hqdefaultOn a macro level they are good. AIB has shareholders funds of c 10b, BOI of 8b and PTSB 2.4b.  In the case of PTSB and AIB much of these shareholder funds are in fact state funds, so any erosion of these is an erosion of taxpayer funds. The problem is that as we noted they are required to hold funds at a certain level. This level is higher than the European requirements. Thus as losses get booked the banks will have to either raise additional funds. This, in sufficient amounts, is I submit unlikely. While they have had some success in raising limited amounts these have either been expensive or have required significant security. In addition, the banks face rollovers of existing issued debt. Bank of Ireland will need to roll over or pay off bonds of 9.5b in 2014-2015, AIB 7.5b and PTSB 5b n the same period. This will tax them significantly. If they face a requirement to otherwise increase capital from losses that will make the job that much more difficult. A large part of the outstanding bonds are senior notes, some 7b. A large part of the remaining is covered or asset backed. Only some 5b or so across the banks, mainly in Bank of Ireland, are unsecured or subordinated. Bank of Ireland has the largest “burnable” buffer but is the one least likely to require it. AIB has very little unsecured debt and less than 4b senior debt. We have seen that even the mention of senior debt being burned, where legally possible, has caused significant negative market reaction. Thus where there is no taxpayer backstop and either no bondholders or no willingness to burn them, inevitably deposits must come into play. In that context depositors should seek a higher rate than they are at present getting.

browseChartThe chart shows the deposit rate on new deposits for an agreed maturity, Ireland v Germany. Deposits that were ten years ago seen as close to riskless as it is possible to be are no longer so perceived. The difference between Irish and German deposits is not, I suggest, sufficient to reward for the relative risk differential. Although small, the risk of depositor bailin in Ireland is many many times larger than that in Germany. These risks are the worst sort- small probability large outcome risk. It is time that the banks begun to remunerate depositors  appropriately for the risk, small that it is, that they are being asked to bear.  We need to move away from a banking system that is dependent in large part on loan capital towards one that is dependent on deposits. In fact, in the last week we have seen the situation worsen. The increase in DIRT means that deposits are now paying less than the already paltry levels. Combined with the loss of ACC , closing after 86 years, this further erodes competition, even if ACC was a small player. Expect pressure on interest rates to be downward, relatively speaking, on deposits. Which are now risk capital and in the firing line.

Irish Banks failure to deal with BTL mortgage arrears gives scant hope for the future.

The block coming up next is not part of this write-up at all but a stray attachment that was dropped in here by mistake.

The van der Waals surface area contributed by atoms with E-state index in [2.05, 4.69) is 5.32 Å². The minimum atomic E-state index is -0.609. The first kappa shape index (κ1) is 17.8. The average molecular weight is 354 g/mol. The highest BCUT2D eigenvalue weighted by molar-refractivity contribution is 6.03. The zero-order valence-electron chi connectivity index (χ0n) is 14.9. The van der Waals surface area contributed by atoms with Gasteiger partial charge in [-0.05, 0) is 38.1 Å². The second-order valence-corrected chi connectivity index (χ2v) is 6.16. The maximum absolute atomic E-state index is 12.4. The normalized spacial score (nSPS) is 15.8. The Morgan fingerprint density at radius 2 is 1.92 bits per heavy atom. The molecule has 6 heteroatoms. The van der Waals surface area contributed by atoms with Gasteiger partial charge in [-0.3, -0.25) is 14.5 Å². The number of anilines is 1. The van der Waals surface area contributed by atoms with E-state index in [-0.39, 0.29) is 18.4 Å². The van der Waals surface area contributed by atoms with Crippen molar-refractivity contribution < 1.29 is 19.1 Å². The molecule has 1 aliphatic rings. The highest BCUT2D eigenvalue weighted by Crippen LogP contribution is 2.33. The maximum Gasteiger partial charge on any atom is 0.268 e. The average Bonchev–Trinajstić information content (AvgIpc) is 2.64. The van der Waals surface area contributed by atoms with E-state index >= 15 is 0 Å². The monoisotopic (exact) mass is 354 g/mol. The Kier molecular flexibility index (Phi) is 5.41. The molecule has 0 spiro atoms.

austeritycornerThis is a expanded version of my column with the Irish Examiner of October 12 2013. With the budget around the corner we are hearing soothing noises all round about the economy. Apparently things are grand, or about to be. We are to be grateful that in an inversion of 1 Kings 12:11 we are not to be beaten with the scorpion of 3.1b but merely with the whip of 2.5b in cuts.  Hooray… Although the Fiscal Council still suggests exemplary discipline, the government has decided to show some mercy. We also see the ESRI coming out very bullish on the economy, particularly with regard to employment, which is rising. This, and they are right, represents an improvement in the domestic economy. How much of this is a dead cat bounce and how much a sustained improvement we will see, but one thing is clear, we are by no means out of the woods. At best we have worked out on what side of the dead tree we should look for the lichen to aid us in getting out. The real domestic economy remains mired in deep recession and persistent questions remain about the reality of the export figures especially for services, which are subject to the vagaries of international tax arbitrage.

Deflated-balloonThe budget will act as a drag on the economy. There is no doubt about that. We have long since passed the point of no return for the myth of expansionary fiscal contraction, in fact that was exploded in the Irish case by Karl Whelan in 1997. What remains to be done however on the fiscal side is, by comparison to what has been done, small (but still painful).  We are  still however looking at a structural deficit – that is to say that abstracting from interest payments on debt we are still running a deficit. Until we are in structural balance we are still liable to fall into fiscal wardship. So the domestic economy will struggle on.

For many persons with mortgages, particularly buy to let mortgages on investment properties the next few years are likely to be the most difficult of all.  Having taken cuts and tax rises, incomes are  tight. We now know that the buy to let market is in the horrors. Of the 150,000 mortgages outstanding 40,000 are in arrears. That is an astounding figure – one in four loans in distress. Arrears are rising by 3% every quarter with arrears over two years rising by 15% every quarter. The sector is bust.